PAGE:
Although a lot of people enjoy alcohol without coming to harm, many of us are at risk of developing a problem at some point in our lives. This can happen regardless of our age, gender or lifestyle.
Because drinking is such a normal activity in our society, we can sometimes forget that what we drink may actually be harming us!
In fact, you don’t have to be an ‘alcoholic’ to have a drinking problem. Most people with alcohol-related problems are not what we would term as ‘alcoholics’.
However, if you are already experiencing serious problems because of your drinking then it's time to get in touch with FASS Alcohol Support Services or your Doctor.
In Britain, we recognise that there is no absolutely safe level of alcohol consumption. However, the risk to your health and well-being can be minimised by drinking sensibly.
Do you know how much you drink? Maybe you have a feeling you’re probably drinking too much, but you’re not sure? Health experts in Britain recommend that men and women drink no more than 14 units of alcohol per week.
It is recommended that your 14 units are spread evenly across the week and that you have regular drink free days. Your liver works hard to remove alcohol from your body so give it a decent rest for at least two days in the week. Alcohol can damage the liver and it needs time to repair itself.
Drinking your weekly quota or more in only one or two sessions will be harmful to your health. This is sometimes known as binge drinking and it’s never safe.
What is a Unit of Alcohol?
One unit of alcohol = half a pint of ordinary strength beer or lager (3.5% ABV) or a 25ml measure of whisky, gin or rum. A small 125ml glass of wine (12% ABV) contains 1.5 units. Remember that alcohol content can vary a lot in drinks like lagers and wines.
The total units of alcohol contained in a drink may be noted on the label of its bottle or can. Unit calculators are also available on the internet.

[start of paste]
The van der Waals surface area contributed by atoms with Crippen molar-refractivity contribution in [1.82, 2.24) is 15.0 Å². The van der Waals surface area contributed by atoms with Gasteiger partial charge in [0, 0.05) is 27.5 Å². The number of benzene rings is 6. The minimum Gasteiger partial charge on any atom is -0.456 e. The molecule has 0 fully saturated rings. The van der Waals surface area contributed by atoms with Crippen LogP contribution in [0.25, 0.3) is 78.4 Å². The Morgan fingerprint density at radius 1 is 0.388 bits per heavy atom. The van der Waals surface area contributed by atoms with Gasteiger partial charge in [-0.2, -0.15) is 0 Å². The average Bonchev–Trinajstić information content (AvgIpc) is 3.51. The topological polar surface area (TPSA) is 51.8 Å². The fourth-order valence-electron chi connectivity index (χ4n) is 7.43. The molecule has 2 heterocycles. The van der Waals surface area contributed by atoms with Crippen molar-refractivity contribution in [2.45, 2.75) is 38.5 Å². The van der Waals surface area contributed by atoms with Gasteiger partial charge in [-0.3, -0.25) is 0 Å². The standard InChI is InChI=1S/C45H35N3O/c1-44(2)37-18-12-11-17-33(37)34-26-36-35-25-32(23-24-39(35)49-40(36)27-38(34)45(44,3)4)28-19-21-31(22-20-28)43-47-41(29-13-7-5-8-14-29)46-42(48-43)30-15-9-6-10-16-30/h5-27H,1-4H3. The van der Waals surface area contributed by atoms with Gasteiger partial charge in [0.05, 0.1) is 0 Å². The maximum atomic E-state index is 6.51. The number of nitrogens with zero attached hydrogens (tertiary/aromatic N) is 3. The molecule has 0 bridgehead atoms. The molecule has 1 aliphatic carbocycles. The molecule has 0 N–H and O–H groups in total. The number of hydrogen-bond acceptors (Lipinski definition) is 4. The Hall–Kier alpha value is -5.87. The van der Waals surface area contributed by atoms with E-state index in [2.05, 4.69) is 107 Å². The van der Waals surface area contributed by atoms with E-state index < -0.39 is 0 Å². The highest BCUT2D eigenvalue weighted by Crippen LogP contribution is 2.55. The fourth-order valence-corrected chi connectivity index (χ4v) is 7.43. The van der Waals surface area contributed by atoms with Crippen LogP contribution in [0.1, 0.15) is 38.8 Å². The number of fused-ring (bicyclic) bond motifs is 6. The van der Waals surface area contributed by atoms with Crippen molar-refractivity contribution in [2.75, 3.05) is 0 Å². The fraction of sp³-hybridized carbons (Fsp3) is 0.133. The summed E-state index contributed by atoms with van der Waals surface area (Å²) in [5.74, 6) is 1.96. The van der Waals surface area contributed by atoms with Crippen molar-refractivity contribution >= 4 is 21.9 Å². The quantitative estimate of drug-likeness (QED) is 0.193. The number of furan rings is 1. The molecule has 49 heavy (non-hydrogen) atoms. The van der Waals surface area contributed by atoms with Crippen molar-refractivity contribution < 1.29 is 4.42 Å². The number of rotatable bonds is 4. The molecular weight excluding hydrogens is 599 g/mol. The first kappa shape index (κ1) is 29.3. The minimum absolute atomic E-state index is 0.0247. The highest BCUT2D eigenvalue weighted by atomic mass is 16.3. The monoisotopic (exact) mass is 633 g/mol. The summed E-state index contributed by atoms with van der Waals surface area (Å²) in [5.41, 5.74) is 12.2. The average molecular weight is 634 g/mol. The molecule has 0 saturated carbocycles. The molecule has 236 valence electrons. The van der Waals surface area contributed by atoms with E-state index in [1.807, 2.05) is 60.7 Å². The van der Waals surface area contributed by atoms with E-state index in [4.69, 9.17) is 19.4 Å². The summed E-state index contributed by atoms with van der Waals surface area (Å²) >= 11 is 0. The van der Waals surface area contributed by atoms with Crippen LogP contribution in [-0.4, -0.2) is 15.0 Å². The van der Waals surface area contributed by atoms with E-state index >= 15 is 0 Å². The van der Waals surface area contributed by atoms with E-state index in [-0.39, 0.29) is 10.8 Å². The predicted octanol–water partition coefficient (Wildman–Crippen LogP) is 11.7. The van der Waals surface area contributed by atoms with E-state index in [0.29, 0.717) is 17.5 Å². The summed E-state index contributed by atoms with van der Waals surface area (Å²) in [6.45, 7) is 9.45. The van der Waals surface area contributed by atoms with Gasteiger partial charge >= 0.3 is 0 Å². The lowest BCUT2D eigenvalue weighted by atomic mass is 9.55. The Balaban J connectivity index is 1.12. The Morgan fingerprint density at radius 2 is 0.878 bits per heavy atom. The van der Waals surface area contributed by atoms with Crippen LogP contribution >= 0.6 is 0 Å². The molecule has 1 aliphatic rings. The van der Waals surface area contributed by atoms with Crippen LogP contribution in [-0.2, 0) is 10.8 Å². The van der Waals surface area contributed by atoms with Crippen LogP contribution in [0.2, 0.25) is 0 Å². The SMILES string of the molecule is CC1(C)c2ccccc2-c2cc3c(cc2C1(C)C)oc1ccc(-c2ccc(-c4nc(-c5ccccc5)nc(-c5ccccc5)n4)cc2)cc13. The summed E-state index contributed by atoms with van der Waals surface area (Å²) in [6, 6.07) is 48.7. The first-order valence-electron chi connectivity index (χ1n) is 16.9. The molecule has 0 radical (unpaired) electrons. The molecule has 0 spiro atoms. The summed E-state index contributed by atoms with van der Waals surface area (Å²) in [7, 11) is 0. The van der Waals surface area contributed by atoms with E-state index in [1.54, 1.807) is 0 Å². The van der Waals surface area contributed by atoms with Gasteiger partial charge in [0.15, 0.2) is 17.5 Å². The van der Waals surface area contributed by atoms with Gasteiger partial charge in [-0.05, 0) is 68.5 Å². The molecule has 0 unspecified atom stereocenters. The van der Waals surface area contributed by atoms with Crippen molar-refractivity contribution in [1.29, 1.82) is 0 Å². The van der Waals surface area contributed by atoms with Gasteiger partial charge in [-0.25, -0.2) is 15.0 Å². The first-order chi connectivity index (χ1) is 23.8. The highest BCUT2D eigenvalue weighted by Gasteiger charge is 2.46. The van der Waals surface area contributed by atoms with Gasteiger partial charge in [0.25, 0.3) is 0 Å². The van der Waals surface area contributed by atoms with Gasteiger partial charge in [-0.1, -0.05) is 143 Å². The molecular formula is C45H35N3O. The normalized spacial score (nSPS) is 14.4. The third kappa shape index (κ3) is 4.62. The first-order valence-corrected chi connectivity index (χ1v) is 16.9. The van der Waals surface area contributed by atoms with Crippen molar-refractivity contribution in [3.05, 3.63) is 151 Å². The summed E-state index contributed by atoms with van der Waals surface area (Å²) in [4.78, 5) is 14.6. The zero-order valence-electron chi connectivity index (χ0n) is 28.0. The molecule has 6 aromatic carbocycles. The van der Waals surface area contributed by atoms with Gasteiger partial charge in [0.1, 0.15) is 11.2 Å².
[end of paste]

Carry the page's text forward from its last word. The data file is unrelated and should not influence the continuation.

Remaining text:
A note for women
Women's bodies absorb and process alcohol differently to men as they have a higher blood alcohol concentration. This increases the risk of liver disease, heart muscle damage and brain damage.
Drinking alcohol just before and during your menstrual cycle can make you feel more drunk than you normally would. This is because your metabolism slows down, which causes the alcohol to stay in your bloodstream for longer. If you can, try to avoid alcohol during this time.
Pregnant women should not drink alcohol. The latest research suggests that even small amounts may cause harm and can result in a baby born with Foetal Alcohol Syndrome. This condition affects a child's mental and physical development.
Don’t mix alcohol with medications.
It may not be safe, so check with your Pharmacist or Doctor. The interaction of alcohol with your medication can change the effects of the medication, the alcohol or both. Also, if you have had too much to drink you may forget to take your medication, or more dangerously forget you have already taken it and as a result take too much.
Don’t mix recreational drugs with alcohol.
Some might think that mixing drugs with their drink will increase the buzz but in reality it’s seriously dangerous. Alcohol slows down your nervous system and combined with other depressant drugs, it could shut down your body altogether.
Don’t drink and drive or operate machinery.
There is no ‘safe’ amount to drink before driving because even small amounts of alcohol will affect your perception, judgement and co-ordination. It is best not to drink at all.